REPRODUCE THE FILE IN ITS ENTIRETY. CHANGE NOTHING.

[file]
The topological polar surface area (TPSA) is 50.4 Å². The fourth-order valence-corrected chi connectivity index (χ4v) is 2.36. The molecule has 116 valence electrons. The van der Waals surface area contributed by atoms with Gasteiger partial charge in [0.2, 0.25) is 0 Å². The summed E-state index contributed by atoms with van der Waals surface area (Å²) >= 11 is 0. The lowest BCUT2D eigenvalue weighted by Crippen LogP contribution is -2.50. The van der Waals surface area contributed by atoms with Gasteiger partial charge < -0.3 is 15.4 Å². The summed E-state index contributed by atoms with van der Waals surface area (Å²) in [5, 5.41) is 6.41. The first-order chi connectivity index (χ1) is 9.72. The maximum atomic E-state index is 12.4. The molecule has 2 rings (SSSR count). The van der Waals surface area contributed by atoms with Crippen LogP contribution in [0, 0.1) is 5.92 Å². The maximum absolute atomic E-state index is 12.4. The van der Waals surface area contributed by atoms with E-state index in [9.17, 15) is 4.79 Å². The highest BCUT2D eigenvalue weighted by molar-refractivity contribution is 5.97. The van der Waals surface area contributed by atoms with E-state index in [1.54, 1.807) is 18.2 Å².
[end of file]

The topological polar surface area (TPSA) is 50.4 Å². The fourth-order valence-corrected chi connectivity index (χ4v) is 2.36. The molecule has 116 valence electrons. The van der Waals surface area contributed by atoms with Gasteiger partial charge in [0.2, 0.25) is 0 Å². The summed E-state index contributed by atoms with van der Waals surface area (Å²) >= 11 is 0. The lowest BCUT2D eigenvalue weighted by Crippen LogP contribution is -2.50. The van der Waals surface area contributed by atoms with Gasteiger partial charge < -0.3 is 15.4 Å². The summed E-state index contributed by atoms with van der Waals surface area (Å²) in [5, 5.41) is 6.41. The first-order chi connectivity index (χ1) is 9.72. The maximum atomic E-state index is 12.4. The molecule has 2 rings (SSSR count). The van der Waals surface area contributed by atoms with Crippen LogP contribution in [0, 0.1) is 5.92 Å². The maximum absolute atomic E-state index is 12.4. The van der Waals surface area contributed by atoms with E-state index in [9.17, 15) is 4.79 Å². The highest BCUT2D eigenvalue weighted by molar-refractivity contribution is 5.97. The van der Waals surface area contributed by atoms with E-state index in [1.54, 1.807) is 18.2 Å².